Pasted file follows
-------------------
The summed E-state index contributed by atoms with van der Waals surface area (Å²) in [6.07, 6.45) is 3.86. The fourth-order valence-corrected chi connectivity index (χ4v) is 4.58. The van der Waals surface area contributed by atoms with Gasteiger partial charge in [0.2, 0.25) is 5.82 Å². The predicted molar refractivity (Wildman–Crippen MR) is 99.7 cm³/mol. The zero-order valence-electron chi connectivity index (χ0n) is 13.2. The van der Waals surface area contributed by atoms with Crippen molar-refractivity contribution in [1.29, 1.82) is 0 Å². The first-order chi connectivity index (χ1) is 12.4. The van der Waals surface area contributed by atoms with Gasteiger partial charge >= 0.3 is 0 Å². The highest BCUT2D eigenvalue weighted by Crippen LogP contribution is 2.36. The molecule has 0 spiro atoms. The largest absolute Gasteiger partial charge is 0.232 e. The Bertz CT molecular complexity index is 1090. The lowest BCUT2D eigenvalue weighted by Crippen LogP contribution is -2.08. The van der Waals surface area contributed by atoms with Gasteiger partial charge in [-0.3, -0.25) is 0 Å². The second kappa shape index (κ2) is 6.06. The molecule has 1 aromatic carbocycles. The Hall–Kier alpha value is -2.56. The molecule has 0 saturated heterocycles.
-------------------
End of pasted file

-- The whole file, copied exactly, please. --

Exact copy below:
The summed E-state index contributed by atoms with van der Waals surface area (Å²) in [6.07, 6.45) is 3.86. The fourth-order valence-corrected chi connectivity index (χ4v) is 4.58. The van der Waals surface area contributed by atoms with Gasteiger partial charge in [0.2, 0.25) is 5.82 Å². The predicted molar refractivity (Wildman–Crippen MR) is 99.7 cm³/mol. The zero-order valence-electron chi connectivity index (χ0n) is 13.2. The van der Waals surface area contributed by atoms with Crippen molar-refractivity contribution in [1.29, 1.82) is 0 Å². The first-order chi connectivity index (χ1) is 12.4. The van der Waals surface area contributed by atoms with Gasteiger partial charge >= 0.3 is 0 Å². The highest BCUT2D eigenvalue weighted by Crippen LogP contribution is 2.36. The molecule has 0 spiro atoms. The largest absolute Gasteiger partial charge is 0.232 e. The Bertz CT molecular complexity index is 1090. The lowest BCUT2D eigenvalue weighted by Crippen LogP contribution is -2.08. The van der Waals surface area contributed by atoms with Gasteiger partial charge in [-0.3, -0.25) is 0 Å². The second kappa shape index (κ2) is 6.06. The molecule has 1 aromatic carbocycles. The Hall–Kier alpha value is -2.56. The molecule has 0 saturated heterocycles.